There are quite a few things that I'd love to devote my entire day to, but let's be clear: jury duty isn't one of them. Alas, last week my number was called and it was my turn to go on down to the courthouse for my civic duty.
To be honest, I think I was in denial about the whole thing, half-hoping that by some miracle it would disappear off my schedule before the date arrived. But as the minutes ran out, I finally came around to accepting reality. I packed a bag full of books, brought my laptop, my phone and my journal and settled into a day that I expected to be about as thrilling as a trip to the DMV.
Upon arrival, I wasn't surprised to feel a truckload of tension in the room. In fact, here were 150 people who did not want to be where they were, something akin to being held prisoner (minus a few unpleasant things... like delousing). Weirdly, I was actually relieved to be sitting in the assembly room, with nothing other to do than to read the book in my lap. Which made me curious, why wasn't I reacting like the others? I looked around to a myriad of approaches our hostage/jury duty situation. Some people were totally pissed, pacing in the aisles. Some were on their phones, complaining loudly to anyone who'd listen. Some were tapping their toes, sighing, and breathing audible protests at their plight. There was even one dude to my left that was just plain-ol'-drunk. Which got me thinking about this topic of anger, and how we handle it.
A recent survey on American rage showed that 68 percent — that's two of every three people — get angry at least once a day because of something they either heard about or read in the news. And that's just from the NEWS! The truth is, most of us feel angry a lot of the time. From minor irritations (red lights, long lines, missing socks, and weather delays) to bigger frustrations (co-workers, children and significant others) to full-blown fury.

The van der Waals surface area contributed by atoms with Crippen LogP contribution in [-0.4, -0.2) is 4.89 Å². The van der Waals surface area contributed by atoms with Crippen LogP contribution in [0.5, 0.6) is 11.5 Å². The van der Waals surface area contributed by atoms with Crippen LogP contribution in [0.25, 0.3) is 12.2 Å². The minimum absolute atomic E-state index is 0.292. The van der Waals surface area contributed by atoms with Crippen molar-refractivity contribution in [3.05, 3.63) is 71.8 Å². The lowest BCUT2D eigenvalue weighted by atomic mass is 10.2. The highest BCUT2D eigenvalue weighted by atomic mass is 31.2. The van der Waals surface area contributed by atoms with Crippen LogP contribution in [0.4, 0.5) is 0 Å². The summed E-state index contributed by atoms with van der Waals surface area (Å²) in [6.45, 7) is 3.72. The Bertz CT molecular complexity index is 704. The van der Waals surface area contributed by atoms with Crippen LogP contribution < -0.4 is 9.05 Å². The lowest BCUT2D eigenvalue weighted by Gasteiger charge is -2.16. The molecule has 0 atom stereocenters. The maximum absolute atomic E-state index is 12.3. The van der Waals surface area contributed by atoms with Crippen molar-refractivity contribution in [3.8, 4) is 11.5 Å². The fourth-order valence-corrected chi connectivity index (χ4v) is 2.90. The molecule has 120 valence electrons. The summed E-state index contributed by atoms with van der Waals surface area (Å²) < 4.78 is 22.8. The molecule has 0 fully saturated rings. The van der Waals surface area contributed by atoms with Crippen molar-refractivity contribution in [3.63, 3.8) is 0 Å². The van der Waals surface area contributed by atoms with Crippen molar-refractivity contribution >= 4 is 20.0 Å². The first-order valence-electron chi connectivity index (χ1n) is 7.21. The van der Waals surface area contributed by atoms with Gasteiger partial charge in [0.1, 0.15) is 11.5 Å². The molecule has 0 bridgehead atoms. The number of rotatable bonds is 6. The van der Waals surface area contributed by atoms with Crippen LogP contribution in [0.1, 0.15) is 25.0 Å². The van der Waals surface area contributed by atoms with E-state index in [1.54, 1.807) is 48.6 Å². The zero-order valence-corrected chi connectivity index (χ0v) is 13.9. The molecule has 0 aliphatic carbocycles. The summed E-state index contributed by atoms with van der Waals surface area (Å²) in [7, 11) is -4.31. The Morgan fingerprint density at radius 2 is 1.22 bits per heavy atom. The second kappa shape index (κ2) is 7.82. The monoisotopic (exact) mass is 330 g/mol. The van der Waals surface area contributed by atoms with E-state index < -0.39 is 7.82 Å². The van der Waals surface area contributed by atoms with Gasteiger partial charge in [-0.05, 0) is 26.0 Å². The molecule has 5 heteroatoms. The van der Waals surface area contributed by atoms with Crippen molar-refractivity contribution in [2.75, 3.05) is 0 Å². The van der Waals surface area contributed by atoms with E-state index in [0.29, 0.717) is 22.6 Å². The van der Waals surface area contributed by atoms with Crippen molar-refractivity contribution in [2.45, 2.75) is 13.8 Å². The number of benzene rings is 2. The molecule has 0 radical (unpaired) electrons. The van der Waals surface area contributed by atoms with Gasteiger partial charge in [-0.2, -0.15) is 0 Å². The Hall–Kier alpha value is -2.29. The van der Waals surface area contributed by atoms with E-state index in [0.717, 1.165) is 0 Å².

And this isn't necessarily a bad thing. Anger is an important emotion, with a loving message meant to help us navigate the world in a safe way. Anger is our protector, it keeps us safe and keeps our boundaries clear. When we strip anger of any violence or any attempt at domination and get down to the root of it, we can see that anger is - at its heart - a form of care. It illuminates what we belong to, what we wish to protect and what we are willing to risk ourselves for.
Here are five mindful questions to help you transform and shift your relationship with anger in ways that are healthier and more enriching:
1. What do you fear about anger (both your own anger and the anger of others)?
Many of us have irrational and painful stories about anger. Whether we grew up with an abusive parent, witnessed hostile arguments fueled by alcohol, or had a someone close to us that was explosive and unpredictable, we need to clean up our story around anger so that we can experience it as a free-flowing emotion without being afraid ourself or others.
2. What judgments do you have about anger?
We shape our judgments around our past experiences with anger. If we see anger as bad, or as a lack of personal control, or as something deeply shameful, we will try to contain it, stuff it down or turn it off, which will ultimately become toxic. Without free-flowing anger, we are not alerted to boundary violations that must be restored. Without free-flowing anger, we do not have the internal power to keep ourselves safe from physical, emotional and spiritual threats.
3. What needs to be let go?
In order to restore our relationship with anger, we may need to shed our history, baggage, and painful memories. We may need to put aside our compulsion to try to control others, our attempts at peace making and our hyper-vigilance in order to arrive at a place where we can welcome our honest emotion.
4. What would it look like to experience loving or whole-hearted anger?
For most of us, our experience with anger is synonymous with a closed heart, meaning: we disconnect from one another when we are angry. Anger is not meant to disconnect us from one another, it is meant to be met with an open heart. This means that we would stay connected not only to our highest sense of self, but also to one another. Instead of closing down and withdrawing, we would stay present, loving and continue to communicate our deepest truths in a peaceful way.
5. What truth do you need to speak?
When it comes to anger, it's usually not about what it seems to be about. It's often about something much deeper, something much more vulnerable. We experience anger because something is being threatened and something needs to be restored. When we experience free-flowing anger with conscious awareness, we have a better chance at finding that deep-down soul-truth rather than spinning around lost in reactivity. Once we find that soul-truth, we can begin to restore the relationship, build trust and gain intimacy.
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